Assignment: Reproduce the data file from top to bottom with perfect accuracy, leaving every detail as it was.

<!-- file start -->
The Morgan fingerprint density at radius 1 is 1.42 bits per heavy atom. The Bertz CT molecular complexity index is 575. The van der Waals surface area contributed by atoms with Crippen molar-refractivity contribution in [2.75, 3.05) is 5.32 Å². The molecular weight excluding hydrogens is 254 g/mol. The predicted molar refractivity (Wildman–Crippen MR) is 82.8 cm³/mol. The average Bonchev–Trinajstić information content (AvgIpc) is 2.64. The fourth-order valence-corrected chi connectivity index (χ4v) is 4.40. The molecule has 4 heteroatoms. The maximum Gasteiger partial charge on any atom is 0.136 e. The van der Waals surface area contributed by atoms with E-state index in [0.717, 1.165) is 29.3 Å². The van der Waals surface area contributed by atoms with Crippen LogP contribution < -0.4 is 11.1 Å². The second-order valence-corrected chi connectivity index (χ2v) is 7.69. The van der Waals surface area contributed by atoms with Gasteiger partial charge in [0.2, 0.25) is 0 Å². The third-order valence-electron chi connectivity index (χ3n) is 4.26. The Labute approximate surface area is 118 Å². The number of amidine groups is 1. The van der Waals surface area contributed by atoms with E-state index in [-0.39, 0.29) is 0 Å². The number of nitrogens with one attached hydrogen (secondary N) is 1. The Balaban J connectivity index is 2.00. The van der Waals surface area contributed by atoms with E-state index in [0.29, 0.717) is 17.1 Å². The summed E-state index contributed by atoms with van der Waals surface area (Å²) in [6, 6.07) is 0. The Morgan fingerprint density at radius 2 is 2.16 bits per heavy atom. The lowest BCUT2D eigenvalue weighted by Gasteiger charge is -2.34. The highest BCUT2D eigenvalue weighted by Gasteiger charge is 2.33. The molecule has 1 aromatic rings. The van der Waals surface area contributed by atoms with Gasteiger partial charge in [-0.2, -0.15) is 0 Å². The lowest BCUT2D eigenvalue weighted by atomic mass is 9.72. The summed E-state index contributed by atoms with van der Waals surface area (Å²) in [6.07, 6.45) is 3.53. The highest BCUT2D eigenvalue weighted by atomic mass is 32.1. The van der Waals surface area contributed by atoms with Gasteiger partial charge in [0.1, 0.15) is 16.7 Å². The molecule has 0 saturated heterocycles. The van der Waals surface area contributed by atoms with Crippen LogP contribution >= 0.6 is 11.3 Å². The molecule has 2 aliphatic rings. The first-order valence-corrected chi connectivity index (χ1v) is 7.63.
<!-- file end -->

The Morgan fingerprint density at radius 1 is 1.42 bits per heavy atom. The Bertz CT molecular complexity index is 575. The van der Waals surface area contributed by atoms with Crippen molar-refractivity contribution in [2.75, 3.05) is 5.32 Å². The molecular weight excluding hydrogens is 254 g/mol. The predicted molar refractivity (Wildman–Crippen MR) is 82.8 cm³/mol. The average Bonchev–Trinajstić information content (AvgIpc) is 2.64. The fourth-order valence-corrected chi connectivity index (χ4v) is 4.40. The molecule has 4 heteroatoms. The maximum Gasteiger partial charge on any atom is 0.136 e. The van der Waals surface area contributed by atoms with E-state index in [0.717, 1.165) is 29.3 Å². The van der Waals surface area contributed by atoms with Crippen LogP contribution < -0.4 is 11.1 Å². The second-order valence-corrected chi connectivity index (χ2v) is 7.69. The van der Waals surface area contributed by atoms with Gasteiger partial charge in [0.2, 0.25) is 0 Å². The third-order valence-electron chi connectivity index (χ3n) is 4.26. The Labute approximate surface area is 118 Å². The number of amidine groups is 1. The van der Waals surface area contributed by atoms with E-state index in [-0.39, 0.29) is 0 Å². The number of nitrogens with one attached hydrogen (secondary N) is 1. The Balaban J connectivity index is 2.00. The van der Waals surface area contributed by atoms with E-state index in [0.29, 0.717) is 17.1 Å². The summed E-state index contributed by atoms with van der Waals surface area (Å²) in [6, 6.07) is 0. The Morgan fingerprint density at radius 2 is 2.16 bits per heavy atom. The lowest BCUT2D eigenvalue weighted by Gasteiger charge is -2.34. The highest BCUT2D eigenvalue weighted by Gasteiger charge is 2.33. The molecule has 1 aromatic rings. The van der Waals surface area contributed by atoms with Gasteiger partial charge in [-0.2, -0.15) is 0 Å². The lowest BCUT2D eigenvalue weighted by atomic mass is 9.72. The summed E-state index contributed by atoms with van der Waals surface area (Å²) in [6.07, 6.45) is 3.53. The highest BCUT2D eigenvalue weighted by atomic mass is 32.1. The van der Waals surface area contributed by atoms with Gasteiger partial charge in [0.1, 0.15) is 16.7 Å². The molecule has 0 saturated heterocycles. The van der Waals surface area contributed by atoms with Crippen LogP contribution >= 0.6 is 11.3 Å². The molecule has 2 aliphatic rings. The first-order valence-corrected chi connectivity index (χ1v) is 7.63.